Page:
Supreme Court criticises the functioning of consumer courts
A writ petition was filed in Supreme Court (SC) in 2002 after hearing and finding due importance/need for the protection of consumers’ interest, it was merged with civil appeal no. 2740/2007. This matter was heard by Supreme Court on 14 January 2016, following which it constituted a committee headed by Retd Justice Arijit Pasayat. The committee commenced its work in February 2016 and made an assessment of prevailing conditions by visiting the states of Orissa, Maharashtra, Punjab, Haryana, Andhra Pradesh, Telangana, Jammu and Kashmir, Tamil Nadu, Bihar and Jharkhand. The experts analysed the prevailing position at the National Consumer Disputes Redressal Commission as well as the State Commission in New Delhi. This report was submitted to the Supreme Court, which heard the parties and passed the order criticising the functioning of consumer courts. It also made suggestions to remove the shortcomings pointed out. These shortcomings are summarised here:
a) Absence of uniform pattern: The rules for appointment of members of consumer court are prescribed in Section 16 (2) for state and Section 10 (1) (b) for district. But due to lack of uniformity of rules, there is no uniform pattern – resulting in a wide variation in standards, a great deal of subjectivity, and bureaucratic and political interference in the appointment of non-judicial members to consumer courts.
b) Pathetic state of infrastructure/inadequate infrastructure: The committee observes that the fora constituted do not function as effectively as expected due to poor organisational set-up, grossly inadequate infrastructure, absence of adequate and trained manpower, and lack of qualified members in adjudicating bodies. This has resulted in inefficiency and delays.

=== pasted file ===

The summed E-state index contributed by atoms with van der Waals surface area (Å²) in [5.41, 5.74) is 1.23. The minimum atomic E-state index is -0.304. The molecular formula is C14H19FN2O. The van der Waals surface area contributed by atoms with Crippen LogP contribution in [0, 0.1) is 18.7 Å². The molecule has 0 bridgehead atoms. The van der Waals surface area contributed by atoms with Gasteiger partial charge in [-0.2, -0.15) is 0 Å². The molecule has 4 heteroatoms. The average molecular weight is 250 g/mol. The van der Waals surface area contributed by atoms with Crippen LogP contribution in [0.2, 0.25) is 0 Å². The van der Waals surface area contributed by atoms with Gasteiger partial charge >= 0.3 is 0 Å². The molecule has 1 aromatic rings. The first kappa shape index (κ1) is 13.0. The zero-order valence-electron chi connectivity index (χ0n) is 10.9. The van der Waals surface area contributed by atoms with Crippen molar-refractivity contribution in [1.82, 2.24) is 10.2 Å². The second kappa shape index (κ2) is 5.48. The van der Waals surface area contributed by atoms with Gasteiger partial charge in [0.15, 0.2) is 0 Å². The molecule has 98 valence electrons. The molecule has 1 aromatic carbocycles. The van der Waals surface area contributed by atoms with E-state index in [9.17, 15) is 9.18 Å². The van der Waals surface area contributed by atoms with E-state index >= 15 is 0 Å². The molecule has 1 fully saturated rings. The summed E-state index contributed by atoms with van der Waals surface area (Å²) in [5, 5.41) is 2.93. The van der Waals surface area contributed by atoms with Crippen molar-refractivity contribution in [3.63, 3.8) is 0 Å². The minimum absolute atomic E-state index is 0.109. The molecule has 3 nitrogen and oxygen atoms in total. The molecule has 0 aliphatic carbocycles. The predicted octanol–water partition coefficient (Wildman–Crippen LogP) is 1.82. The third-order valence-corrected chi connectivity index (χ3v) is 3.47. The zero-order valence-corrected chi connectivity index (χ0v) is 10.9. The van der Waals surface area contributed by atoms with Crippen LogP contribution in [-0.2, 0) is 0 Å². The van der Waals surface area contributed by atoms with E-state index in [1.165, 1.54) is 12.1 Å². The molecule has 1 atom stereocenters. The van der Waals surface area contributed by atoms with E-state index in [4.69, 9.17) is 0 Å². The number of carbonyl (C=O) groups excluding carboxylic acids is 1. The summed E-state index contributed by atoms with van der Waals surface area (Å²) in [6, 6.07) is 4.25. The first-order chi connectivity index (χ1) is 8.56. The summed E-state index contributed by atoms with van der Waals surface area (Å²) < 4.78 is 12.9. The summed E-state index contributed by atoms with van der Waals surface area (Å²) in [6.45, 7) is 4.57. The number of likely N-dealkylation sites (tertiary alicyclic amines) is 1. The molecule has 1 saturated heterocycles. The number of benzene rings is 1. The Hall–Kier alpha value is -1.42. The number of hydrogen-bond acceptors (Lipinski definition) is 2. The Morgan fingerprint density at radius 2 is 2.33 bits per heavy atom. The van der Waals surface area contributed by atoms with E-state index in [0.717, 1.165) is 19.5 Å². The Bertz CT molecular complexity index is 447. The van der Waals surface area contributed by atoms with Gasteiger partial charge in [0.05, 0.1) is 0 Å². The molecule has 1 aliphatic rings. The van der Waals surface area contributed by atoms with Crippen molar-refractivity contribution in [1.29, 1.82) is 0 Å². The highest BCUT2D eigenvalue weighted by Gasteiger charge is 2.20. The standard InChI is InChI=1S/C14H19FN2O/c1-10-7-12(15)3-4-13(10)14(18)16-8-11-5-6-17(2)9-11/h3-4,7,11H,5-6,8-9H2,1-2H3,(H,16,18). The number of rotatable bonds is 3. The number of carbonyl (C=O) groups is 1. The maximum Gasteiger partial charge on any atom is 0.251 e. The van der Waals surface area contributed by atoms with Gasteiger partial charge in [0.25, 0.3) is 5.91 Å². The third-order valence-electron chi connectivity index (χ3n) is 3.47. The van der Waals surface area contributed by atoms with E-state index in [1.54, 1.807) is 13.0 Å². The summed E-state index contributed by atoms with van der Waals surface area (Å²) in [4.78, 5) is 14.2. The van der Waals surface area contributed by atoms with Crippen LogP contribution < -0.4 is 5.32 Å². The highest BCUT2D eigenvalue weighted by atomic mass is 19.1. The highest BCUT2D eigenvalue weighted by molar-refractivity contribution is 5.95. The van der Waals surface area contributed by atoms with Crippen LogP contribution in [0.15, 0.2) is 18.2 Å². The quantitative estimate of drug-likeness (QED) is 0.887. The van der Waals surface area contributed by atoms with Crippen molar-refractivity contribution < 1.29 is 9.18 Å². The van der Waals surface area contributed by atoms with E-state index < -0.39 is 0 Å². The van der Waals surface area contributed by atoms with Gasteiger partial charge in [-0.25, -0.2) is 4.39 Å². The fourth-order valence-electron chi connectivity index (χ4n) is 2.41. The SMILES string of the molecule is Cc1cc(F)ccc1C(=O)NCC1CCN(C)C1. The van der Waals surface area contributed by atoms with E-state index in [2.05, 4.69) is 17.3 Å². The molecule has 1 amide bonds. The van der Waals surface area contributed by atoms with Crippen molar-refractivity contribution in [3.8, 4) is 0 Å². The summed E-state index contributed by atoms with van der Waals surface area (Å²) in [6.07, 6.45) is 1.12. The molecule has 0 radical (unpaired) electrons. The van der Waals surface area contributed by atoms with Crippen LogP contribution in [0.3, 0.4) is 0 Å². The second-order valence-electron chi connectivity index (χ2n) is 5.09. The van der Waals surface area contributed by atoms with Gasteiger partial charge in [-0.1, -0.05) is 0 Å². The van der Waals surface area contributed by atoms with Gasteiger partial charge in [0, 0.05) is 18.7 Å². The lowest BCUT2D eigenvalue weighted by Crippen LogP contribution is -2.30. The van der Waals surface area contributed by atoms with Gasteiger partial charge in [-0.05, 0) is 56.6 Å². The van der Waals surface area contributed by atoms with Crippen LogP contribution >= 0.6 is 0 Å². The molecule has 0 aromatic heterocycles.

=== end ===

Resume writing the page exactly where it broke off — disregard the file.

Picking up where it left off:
c) Irregular sittings of consumer court: In many cases, benches of state and district fora sit for barely two to three hours everyday and remain non-functional for months due to lack of quorum. This indicates an unprofessional attitude and results in delayed consumer justice.
d) Quality of presiding members: There is a lot political and bureaucratic interference in appointment of former judicial officers.
e) No uniform process of selection: Every state has their own process of selection of members. A great deal of subjectivity and bureaucratic and political interference has been noted in the committee’s report to the Supreme Court. The committee also suggested that the central government should make a uniform process of selection – one that is applicable in all the states.
f) Non-qualified members: One of the reasons for this is the low remuneration being paid to nonjudicial members of consumer fora. It is too meagre to attract qualified talent. Most of the non-judicial members are not even capable of writing or dictating small orders. At certain places, non-judicial members act in unison against the presiding officer, while passing orders contrary to law, damaging the reputation of the adjudicating body. The committee has observed that the key problems are: (i) absence of proper remuneration, (ii) appointment of former judicial officers who lack motivation and zeal; (iii) appointment of practising lawyers as presiding officers of district fora; and (iv) political and bureaucratic interference in appointments.